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Easy gardening tips for beginner gardeners: colourful, big-impact plants you can pretty much ignore

·4-min read
<p>Geums will flower for months without deadheading </p> (Alex Mitchell )

Geums will flower for months without deadheading

(Alex Mitchell )

For some, the pleasure of gardening is in the doing — the staking, deadheading, weeding and watering that keep plants in peak condition — like thoroughbred racehorses. Others prefer to appreciate their flowerbeds, pots or windowboxes from a reclining chair.

If you are in the latter camp, and many time-poor Londoners are, what you need are plants that you can pretty much ignore but that will fill your space with colour, scent and greenery. It may sound like a tall order, but follow these tips and you can maximise your flower power without cramping your downtime.

Put the watering can away

If the thought of watering puts you off gardening, you just need to plant the right things.

If you get lots of sun, go for anything with Mediterranean on the label, since these barely need watering as long as you give them a really good soaking when you first plant them.

Hardy Jerusalem sage is good at covering ground to stop weeds growing, seen here in a London garden designed by Barbara Samitier
Hardy Jerusalem sage is good at covering ground to stop weeds growing, seen here in a London garden designed by Barbara Samitier

Lavender, salvia caradonna, rose campion, ornamental grasses like miscanthus and pony tail grass (stipa tenuissima) and sedum matrona can be ignored even in hot weather — as can herbs like thyme, rosemary and oregano.

For pots, plant pelargoniums, houseleeks or Mexican fleabane, which has clouds of pretty, daisy-like flowers and will also spread around into cracks in the paving and up steps, making everything look soft and romantic.

If your outside space is shady, even under a tree, don’t despair: plant foxgloves, dusky cranesbill, astrantias and hart’s-tongue fern, water once and then leave them to it.

Verbena bonariensis and Salvia caradonna, along with ornamental grasses, fringe a seating area in a London garden designed by Barbara Samitier
Verbena bonariensis and Salvia caradonna, along with ornamental grasses, fringe a seating area in a London garden designed by Barbara Samitier

Stand up for yourself

Top of the tick list for a hands-off gardener is a plant that can stand up on its own. Even tiny spaces need tall flowering plants but supporting them can be quite an art form, especially if you don’t want bamboos and string to dominate the scene.

Forget delphiniums, peonies and top-heavy dinner-plate dahlias and go instead for self-supporters like Verbena bonariensis, gaura (beeblossom), sanguisorba and fennel, with tall airy stems topped with flowers. Add ornamental grasses like purple moor grass (Molinia caerulea transparent) or giant oat grass (Stipa gigantea) and you’ll have glinting golden flower heads to add to the mix.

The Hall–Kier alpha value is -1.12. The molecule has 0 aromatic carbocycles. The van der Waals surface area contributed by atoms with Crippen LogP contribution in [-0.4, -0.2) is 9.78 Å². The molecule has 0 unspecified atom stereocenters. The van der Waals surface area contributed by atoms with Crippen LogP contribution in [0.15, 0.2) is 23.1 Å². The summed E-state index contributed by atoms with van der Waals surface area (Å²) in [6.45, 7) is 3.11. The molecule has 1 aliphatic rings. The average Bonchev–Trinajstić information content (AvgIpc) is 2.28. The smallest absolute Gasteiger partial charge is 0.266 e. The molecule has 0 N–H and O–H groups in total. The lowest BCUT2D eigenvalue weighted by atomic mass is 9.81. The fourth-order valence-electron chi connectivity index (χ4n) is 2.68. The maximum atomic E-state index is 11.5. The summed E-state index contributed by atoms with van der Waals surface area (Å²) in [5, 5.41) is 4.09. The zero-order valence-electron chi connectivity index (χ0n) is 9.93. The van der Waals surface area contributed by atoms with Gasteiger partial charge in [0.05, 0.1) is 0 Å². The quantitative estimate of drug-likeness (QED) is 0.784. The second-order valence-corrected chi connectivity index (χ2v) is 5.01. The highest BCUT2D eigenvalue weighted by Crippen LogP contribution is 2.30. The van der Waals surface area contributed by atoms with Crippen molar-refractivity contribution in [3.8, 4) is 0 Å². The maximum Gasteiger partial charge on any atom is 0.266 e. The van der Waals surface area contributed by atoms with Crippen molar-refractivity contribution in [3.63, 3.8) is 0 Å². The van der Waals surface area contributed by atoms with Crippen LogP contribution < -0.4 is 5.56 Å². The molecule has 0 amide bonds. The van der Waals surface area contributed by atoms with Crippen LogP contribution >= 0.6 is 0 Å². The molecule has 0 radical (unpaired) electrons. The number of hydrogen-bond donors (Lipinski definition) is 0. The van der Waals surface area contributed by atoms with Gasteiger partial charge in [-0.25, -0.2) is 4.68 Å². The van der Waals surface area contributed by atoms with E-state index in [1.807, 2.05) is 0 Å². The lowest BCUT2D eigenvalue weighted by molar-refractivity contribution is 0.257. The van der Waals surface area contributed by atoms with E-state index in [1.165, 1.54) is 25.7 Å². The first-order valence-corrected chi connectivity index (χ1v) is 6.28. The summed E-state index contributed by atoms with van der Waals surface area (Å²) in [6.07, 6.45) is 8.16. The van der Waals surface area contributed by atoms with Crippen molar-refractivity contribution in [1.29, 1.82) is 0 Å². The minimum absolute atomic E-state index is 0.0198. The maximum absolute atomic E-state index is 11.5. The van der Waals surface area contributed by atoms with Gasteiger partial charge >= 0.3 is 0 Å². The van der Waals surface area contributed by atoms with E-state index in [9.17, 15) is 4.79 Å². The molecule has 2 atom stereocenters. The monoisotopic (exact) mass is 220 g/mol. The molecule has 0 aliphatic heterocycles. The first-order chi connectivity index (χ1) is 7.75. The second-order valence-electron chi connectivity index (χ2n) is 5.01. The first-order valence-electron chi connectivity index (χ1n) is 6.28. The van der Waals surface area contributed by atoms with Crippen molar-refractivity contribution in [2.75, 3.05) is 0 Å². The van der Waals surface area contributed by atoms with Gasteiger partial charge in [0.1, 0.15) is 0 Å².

If you get lots of sun, these will soon establish into an artful tangle making you think of Mediterranean hillsides and they will sway and bend in the face of wind, footballs and marauding dogs, emerging unscathed. If you don’t get much sun, Japanese anemones are a cool, low-energy alternative planted with Japanese forest grass, ferns and sweet woodruff.

Geraniums Rozanne, left, and Orion will grow anywhere, forming a carpet of purple flowers, while magenta Patricia basks in sun.
Geraniums Rozanne, left, and Orion will grow anywhere, forming a carpet of purple flowers, while magenta Patricia basks in sun.

Go weed-free in the garden

If you are allergic to weeding, grow plants that don’t give the dandelions a look in. Hardy geraniums and lady’s mantle are your friend since they quickly cover bare ground so the weeds can’t establish. Another great smotherer is hardy Jerusalem sage, which will soon form a mat of evergreen leaves and pale lemon spires of flowers.

No need to be snippy

Dead-heading — cutting back flowers when they are over to encourage a plant to produce new ones — can be mindfully relaxing for some. But if sauntering round the garden after work, snippers in one hand, drink in the other, doesn’t sound fun to you (don’t knock it till you’ve tried it) steer clear of sweetpeas and cosmos and plant things that simply don’t need deadheading.

Cranesbills or hardy geraniums are your go-tos, knitters of the flowerbed that blend everything together. Rozanne and Orion will grow anywhere, forming a carpet of purple flowers, while magenta Patricia basks in sun.

Tips from a ‘handsoff’ gardening pro

In Forest Hill, south London, Julie McMurtrie is a dab hand at finding “hands-off” plants. The keen community gardener, who shares her images on Instagram @365daysgarden not only looks after her own garden but also the nextdoor plot and a community space at the end of the road. “I tried to make the planting really low-maintenance so I didn’t have to keep going down there and watering,” she says.

Outside the community cafe, Julie pulled up the paving and planted rock roses and lamb’s ears and has never had to water them. Next door she combined a “huge and gorgeous” cardoon with a tree mallow, while hers is a colourful self-supporting mass of geraniums, lady’s mantle and sisyrinchium that people stop to take pictures of. All need little attention and no additional watering.

Her top tip for a hands-off plant? “Perennial wallflower Bowles’s Mauve — it flowers in my garden year-round. And don’t forget geums, they flower all summer without deadheading.”

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